China closes the blockchain accounts, preventing Beijing hotels from hosting cryptocurrency events

China has closed numerous news accounts related to the blockchain on the WeChat social app and has banned hotels in central Beijing hosting events that promote cryptocurrencies, in a renewed crackdown on digital money-related activities.

At least eight blockchain and online media focused on cryptocurrency – some of which raised several million dollars in venture capital – have found their official public accounts on WeChat stranded Tuesday night due to violations against new regulations by of the main Chinese guard dog.

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Tencent, operator of WeChat, stated in a statement that he had definitively closed these accounts because "he is suspected of publishing information about ICO [initial coin offerings] and speculations about criptovalute trading ". issued earlier this month by the administration of Chinese cyberspace, which, among other things, requires more scathing content within chat apps that conform to "national interests" and "public orders" ".

Separately, Beijing's central Chaoyang district issued a communication on August 17 that bans hotels, office buildings and shopping centers in the area from hosting events promoting cryptocurrencies. The document was leaked online this week and confirmed by South China Morning Post with the local authority

A staff member with Chaoyang's financial authority said that the & # 39; warning was triggered by a local event organized by a foreign cryptocurrency exchange last week, and is limited to the district in question.

The two incidents are the latest examples of China's continued crackdown on cryptocurrencies, which began last September with the prohibition of exchanges of local cryptocurrencies and ICO, an unregulated crowd-gathering method involved with cryptocurrencies and often associated with scams. Despite government initiatives on the adoption of the blockchain, the central government has made clear that it does not want retail investors to be involved in cryptocurrencies due to concerns about financial stability.

Blockchain The media have established themselves despite the prohibitions of cryptocurrency niche in providing investors with timely information on the prices of cryptocurrencies and reviews on projects related to blockchain. Just like other Chinese news services, these platforms rely on WeChat to reach audiences regardless of apps and websites. The accounts blocked on WeChat come from some of the most popular blockchain news platforms, including Jinse Caijing and Huobi News, whose apps and sites are still running.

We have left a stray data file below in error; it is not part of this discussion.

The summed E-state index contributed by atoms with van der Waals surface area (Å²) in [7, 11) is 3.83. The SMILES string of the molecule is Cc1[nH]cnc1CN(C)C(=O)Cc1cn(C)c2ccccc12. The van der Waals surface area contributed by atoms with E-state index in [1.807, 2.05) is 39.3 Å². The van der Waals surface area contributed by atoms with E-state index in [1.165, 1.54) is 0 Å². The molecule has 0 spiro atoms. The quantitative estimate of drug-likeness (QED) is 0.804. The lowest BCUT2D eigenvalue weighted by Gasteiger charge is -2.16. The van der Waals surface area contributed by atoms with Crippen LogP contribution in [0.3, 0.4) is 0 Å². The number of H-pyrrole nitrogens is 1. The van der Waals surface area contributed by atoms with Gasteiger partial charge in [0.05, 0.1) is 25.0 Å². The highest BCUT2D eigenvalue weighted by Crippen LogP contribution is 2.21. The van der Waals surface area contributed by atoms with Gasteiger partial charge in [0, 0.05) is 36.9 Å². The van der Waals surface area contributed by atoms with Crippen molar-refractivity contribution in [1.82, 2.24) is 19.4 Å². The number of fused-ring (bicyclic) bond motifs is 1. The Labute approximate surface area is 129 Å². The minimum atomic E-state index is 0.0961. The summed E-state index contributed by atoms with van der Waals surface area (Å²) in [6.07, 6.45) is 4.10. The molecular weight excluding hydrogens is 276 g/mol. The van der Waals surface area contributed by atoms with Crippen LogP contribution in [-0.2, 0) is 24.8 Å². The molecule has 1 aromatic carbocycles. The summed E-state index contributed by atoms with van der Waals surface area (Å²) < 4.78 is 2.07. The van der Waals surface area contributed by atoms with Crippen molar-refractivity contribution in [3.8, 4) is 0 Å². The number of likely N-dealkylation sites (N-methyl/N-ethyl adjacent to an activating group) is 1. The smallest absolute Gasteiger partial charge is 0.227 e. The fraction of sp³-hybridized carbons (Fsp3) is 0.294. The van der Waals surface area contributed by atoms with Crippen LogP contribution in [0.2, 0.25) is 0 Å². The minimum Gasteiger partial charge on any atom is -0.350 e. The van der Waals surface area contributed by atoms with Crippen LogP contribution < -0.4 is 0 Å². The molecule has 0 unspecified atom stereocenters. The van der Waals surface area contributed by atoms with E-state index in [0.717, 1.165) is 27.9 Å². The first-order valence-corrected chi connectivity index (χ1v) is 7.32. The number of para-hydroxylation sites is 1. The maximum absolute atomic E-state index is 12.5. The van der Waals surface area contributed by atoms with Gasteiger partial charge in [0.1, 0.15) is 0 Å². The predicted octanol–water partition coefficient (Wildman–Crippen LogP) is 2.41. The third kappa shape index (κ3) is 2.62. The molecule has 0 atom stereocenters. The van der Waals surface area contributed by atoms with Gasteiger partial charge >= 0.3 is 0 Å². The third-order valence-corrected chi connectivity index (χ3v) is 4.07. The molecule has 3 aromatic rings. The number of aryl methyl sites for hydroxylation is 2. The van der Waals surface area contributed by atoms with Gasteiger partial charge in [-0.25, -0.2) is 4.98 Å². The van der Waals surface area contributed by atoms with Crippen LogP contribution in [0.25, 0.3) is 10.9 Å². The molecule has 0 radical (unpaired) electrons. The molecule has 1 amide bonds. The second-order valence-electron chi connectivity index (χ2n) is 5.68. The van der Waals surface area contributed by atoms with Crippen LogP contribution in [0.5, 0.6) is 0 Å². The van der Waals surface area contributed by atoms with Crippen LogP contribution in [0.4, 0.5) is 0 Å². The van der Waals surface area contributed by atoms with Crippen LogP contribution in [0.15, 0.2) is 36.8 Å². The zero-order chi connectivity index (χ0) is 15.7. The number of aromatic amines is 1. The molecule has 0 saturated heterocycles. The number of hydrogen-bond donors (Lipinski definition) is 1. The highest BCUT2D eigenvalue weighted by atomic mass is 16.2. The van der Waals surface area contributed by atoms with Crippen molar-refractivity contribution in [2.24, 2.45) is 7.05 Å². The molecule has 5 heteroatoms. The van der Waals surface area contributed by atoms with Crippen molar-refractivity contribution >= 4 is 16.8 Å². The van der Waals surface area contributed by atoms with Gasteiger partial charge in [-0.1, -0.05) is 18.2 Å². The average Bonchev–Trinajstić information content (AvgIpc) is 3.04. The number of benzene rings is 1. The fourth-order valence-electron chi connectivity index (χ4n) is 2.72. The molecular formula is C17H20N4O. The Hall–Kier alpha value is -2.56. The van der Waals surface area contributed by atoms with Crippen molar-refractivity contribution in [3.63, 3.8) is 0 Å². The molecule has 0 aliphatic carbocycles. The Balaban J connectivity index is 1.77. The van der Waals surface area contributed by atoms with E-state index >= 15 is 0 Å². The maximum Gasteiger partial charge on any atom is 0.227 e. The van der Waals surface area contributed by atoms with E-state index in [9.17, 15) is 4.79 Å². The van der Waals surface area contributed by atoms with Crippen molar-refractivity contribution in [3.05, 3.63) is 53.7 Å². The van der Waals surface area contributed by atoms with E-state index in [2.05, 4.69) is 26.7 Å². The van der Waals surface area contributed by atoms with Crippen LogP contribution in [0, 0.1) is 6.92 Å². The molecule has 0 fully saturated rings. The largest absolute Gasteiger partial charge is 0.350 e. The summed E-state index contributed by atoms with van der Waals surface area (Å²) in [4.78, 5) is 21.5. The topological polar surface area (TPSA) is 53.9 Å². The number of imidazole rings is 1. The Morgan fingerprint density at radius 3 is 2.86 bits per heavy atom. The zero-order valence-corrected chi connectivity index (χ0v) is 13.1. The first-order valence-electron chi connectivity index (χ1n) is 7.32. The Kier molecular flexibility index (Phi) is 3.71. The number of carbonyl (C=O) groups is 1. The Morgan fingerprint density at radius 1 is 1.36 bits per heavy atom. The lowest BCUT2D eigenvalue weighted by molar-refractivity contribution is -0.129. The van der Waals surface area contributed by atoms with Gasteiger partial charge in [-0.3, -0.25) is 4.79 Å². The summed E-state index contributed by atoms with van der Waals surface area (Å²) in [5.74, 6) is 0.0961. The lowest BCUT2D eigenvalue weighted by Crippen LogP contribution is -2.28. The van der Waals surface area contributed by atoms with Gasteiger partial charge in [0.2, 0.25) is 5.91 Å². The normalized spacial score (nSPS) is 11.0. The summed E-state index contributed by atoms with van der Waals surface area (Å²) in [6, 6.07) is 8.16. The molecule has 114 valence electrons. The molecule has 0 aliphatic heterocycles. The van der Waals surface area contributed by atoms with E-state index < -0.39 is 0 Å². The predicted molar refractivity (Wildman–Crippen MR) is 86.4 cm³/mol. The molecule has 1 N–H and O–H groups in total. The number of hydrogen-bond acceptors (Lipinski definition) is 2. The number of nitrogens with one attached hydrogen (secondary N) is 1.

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In his statement, Huobi, based in Beijing, which also manages one of the largest cryptocurrency exchanges in the world, has recognized the closure of its news accounts as "a broad action targeted at industrial media". Jinse Caijing did not immediately respond to a request for comment [19659002] Blockchain news platforms attracted venture capital funding in China. Jingse Caijing, which began in 2016 and now boasts 350,000 unique visitors per day, has raised over 8 million yuan ($ 1.2 million) from Node Capital, based in Beijing, in a pre-series A round last August. Also stuck on WeChat is Shenlian Caijing, who was founded at the start of this year by several veteran Chinese journalists and raised 10 million yuan from angel investors including Plum Ventures and Dfund.

An important source of revenue for this news services are content paid by projects related to the blockchain. Jingse Caijing publishes more than 200 articles a day. A featured article on the site, for example, cost 12 ethereum, which is currently valued at around $ 3,500.

In March, a commentary published by the website of People & # 39; s Daily, the spokesperson of the Communist Party, accused the creation of articles to manipulate the prices of cryptocurrencies and promote ICO projects. "These" media "have made huge fortunes in the speculative waves of cryptocurrencies, but because of their nature, it is doubtful how long their barbaric growth can continue," according to the commentary

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